Functional MRI

On Thursday, January 25th, I went back to Stanford for another test.

It’s what they call a Functional MRI, basically what they told me, to find out just what part of the brain works more to answer the questions they are asking. The questions were very simple. Any five year old could answer them.
First they had me watch a 15 minute video, so that I would understand just what I would be going through, very simple, and of course, very noisy, as an MRI usually is. When I went in, I was greeted by two very nice young men who helped me prepared. Of course I couldn’t wear my own glasses, so they gave me a pair of plastic one as, as many know, I am practically blind without them. Their glasses made me see double, so I had to close one eye to see the screen at some points.
Unlike my past MRI’s, they situated my head into a frame with a small screen above for me to watch during the few tests that they did. The instructions for this test were to not speak the answers, but to think about what I was seeing on the screen.
The ‘questions’ were pretty easy and included drawings to identify. They showed three items, one at a time, with a 15 seconds between. Say, the first sketches were an airplane, an apple, and a boat. Fifteen second of a blank screen, then the next three were a house, a bicycle, and a car, etc. After five of these, they’d start then next group. Where I had to not only define them, but also explain what they do or what they were for. Say, the airplane was to fly in, the apple was to eat, the boat was to ride in or go fishing in. There was not right or wrong answer, they just wanted to know just where these answers were coming from in the brain. The next was for me to identify what the object that they were describing. Say on the screen was ‘something that you drive’. They answer would be a car. “A big pink bird”. Answer being a bird, etc.
In another test, they asked me to move my fingers in a specific way. I had to touch my fingers with my thumb in a particular order. Forefinger, middle, ring, little, then back. Did that a number of times, then the screen told me to rest. Then again. Then rest. After that was done a few times, they went on to the next test.
All this while the machine was going between each of these tests for certain amounts of time. Each time, one of the guys would tell me, ‘you’ll hear the noise for one minute’, or for six minutes. What ever the time was, he would tell me before turning it on.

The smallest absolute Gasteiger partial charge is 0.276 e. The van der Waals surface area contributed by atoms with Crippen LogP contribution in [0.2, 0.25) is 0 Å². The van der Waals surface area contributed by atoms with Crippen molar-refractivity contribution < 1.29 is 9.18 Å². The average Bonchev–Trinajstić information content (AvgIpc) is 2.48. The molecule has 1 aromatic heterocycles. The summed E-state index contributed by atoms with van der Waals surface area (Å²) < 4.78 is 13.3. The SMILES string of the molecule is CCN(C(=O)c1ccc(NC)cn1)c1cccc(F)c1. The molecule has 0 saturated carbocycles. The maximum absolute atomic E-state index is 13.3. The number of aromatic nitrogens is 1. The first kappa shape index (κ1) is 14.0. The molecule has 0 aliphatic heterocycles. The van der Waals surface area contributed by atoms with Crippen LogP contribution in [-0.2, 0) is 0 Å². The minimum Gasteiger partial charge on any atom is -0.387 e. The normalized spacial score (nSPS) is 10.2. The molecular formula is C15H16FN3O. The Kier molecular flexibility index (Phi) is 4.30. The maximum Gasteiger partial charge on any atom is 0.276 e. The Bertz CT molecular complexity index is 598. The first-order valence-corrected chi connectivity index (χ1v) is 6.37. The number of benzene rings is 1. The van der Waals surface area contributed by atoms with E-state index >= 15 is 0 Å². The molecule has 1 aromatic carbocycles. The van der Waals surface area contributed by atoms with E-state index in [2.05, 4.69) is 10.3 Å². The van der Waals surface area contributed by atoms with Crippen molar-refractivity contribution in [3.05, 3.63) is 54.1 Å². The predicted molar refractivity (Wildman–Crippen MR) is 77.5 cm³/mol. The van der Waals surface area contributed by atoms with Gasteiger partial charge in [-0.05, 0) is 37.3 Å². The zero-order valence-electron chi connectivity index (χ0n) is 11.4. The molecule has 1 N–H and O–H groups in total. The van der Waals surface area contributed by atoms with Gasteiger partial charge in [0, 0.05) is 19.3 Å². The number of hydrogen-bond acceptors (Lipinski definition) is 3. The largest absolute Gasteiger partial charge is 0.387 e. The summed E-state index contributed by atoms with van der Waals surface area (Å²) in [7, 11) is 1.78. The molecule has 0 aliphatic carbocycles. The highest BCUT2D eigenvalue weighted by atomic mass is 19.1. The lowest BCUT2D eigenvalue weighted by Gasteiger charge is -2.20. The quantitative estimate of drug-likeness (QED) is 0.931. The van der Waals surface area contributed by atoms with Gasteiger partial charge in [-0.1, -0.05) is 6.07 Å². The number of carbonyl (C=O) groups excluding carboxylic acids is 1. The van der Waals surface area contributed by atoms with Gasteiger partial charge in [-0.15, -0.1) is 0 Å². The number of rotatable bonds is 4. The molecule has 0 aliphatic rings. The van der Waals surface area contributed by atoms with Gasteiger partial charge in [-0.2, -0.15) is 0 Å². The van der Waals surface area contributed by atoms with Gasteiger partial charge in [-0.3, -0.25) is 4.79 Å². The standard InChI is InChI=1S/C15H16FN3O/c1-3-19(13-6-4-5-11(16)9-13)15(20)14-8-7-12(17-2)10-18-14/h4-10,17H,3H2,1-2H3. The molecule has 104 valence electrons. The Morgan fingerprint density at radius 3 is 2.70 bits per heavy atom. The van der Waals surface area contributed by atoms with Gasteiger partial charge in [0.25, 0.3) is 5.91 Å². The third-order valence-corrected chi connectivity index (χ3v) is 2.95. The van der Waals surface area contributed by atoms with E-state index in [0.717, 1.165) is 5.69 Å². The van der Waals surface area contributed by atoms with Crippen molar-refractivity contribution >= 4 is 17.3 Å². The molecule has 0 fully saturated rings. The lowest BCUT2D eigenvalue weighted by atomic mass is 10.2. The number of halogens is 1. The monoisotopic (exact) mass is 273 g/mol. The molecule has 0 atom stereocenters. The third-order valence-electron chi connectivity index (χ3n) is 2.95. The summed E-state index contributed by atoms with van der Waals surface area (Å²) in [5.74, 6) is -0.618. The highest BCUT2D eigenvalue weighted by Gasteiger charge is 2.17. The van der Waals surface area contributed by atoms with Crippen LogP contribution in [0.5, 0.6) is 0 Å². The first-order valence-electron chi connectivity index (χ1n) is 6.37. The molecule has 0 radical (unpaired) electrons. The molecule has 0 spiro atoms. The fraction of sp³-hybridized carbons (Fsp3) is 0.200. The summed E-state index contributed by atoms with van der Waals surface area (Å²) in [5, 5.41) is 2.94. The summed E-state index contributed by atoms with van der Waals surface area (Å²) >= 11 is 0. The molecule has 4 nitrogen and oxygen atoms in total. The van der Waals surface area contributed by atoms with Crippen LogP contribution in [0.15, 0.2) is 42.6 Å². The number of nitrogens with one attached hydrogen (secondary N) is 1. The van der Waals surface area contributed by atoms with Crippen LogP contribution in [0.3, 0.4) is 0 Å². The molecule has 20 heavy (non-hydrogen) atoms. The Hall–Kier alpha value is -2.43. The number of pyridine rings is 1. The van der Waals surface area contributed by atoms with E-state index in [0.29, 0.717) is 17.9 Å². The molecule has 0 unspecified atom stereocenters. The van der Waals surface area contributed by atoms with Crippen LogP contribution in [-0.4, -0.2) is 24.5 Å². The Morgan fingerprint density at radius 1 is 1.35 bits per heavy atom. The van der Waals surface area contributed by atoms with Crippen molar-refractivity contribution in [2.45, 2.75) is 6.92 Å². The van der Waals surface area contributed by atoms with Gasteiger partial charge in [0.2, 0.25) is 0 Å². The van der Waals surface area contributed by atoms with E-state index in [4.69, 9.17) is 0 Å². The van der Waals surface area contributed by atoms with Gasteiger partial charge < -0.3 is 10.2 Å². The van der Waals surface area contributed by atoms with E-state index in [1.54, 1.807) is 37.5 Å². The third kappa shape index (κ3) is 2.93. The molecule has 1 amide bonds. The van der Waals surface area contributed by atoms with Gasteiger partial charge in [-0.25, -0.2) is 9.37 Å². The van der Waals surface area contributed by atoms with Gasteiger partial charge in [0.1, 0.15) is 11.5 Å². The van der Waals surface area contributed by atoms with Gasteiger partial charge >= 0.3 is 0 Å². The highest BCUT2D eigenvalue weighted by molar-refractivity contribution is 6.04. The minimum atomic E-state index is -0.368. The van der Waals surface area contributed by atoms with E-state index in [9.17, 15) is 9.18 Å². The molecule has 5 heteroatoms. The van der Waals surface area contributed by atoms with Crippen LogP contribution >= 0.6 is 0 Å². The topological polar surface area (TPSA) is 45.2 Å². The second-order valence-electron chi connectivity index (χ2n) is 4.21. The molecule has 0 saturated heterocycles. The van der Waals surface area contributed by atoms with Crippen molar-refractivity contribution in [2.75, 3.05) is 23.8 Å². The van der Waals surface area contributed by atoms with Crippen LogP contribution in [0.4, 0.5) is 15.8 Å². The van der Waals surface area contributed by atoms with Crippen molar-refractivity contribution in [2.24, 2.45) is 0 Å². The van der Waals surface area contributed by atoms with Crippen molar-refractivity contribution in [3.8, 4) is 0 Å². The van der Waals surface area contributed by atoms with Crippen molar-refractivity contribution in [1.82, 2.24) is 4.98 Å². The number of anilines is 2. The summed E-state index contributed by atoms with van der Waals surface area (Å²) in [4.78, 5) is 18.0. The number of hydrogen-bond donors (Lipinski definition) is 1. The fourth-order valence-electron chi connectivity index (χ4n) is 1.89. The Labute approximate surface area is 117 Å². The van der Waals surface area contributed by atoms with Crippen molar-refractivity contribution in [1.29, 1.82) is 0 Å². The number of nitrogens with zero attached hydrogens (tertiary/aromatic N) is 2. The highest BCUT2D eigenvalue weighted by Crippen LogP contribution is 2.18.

The entire test took about two hours. I had to lay still in this machine for the whole time, and you all know just how hard it is for me to sit or lie still for even more than 15 minutes. lol Someone will call me soon with a report.
The next scheduled appointment I have is in March, but they may call me to come up beforehand for more. Who knows, I just need to sit here and wait for it. Once they can find out just what side is more active and just where those seizures may be coming from, they’ll know just where to concentrate on during the surgery.
The test was very draining, my body and mind were and still are very tired, and I woke up this morning with a mean headache and ringing in my ears. I took one of my migraine pills and hopefully, that will help me out today.
I am sooooo looking forward to being seizure free, and like the doctor said after my EEG, to be “off the poisons”!!

Stanford Hospital

(I thought I had posted this earlier, but it came up as a draft)

On October 16, I checked into Stanford Hospital to be hooked up to an EEG machine for longer than the few minutes at my local care facility. In the past, my tests didn’t show anything as I did not have any seizures during the time when I was hooked up.

When we arrived (my husband was driving) the front of the hospital was super busy with what looked like valet parking, something we didn’t need for just a drop off. I got out of the car and he drove away. I entered the hospital and found my way around the hustle bustle, as I had directions to where I was going. In the neurological section, I was greeted by a young man who knew who I was, as I had called before leaving Monterey and told him that I was on my way.

Although I was set up in a room with another woman, we had to wait until one was available. I had no problem with that. The only reason I wanted a separate room was so that my mother could stay with me. Luckily, she had in-laws she could stay with in the meantime.

Shortly after I arrived, I was set up in bed with 24 electrode pasted to my head. The doctors came to visit me, and my mother arrived, as she had flown from Maui to be with me throughout. She and I have been through so much with my epilepsy and this was just another step for us. We both wanted her to be there. That night, they took me off one of my meds to try and encourage a seizure to hit. The gave me a button to push if I should ever feel a seizure coming on. They had a 24 hour/day monitor on me so they could keep an eye on me in case I needed some extra help.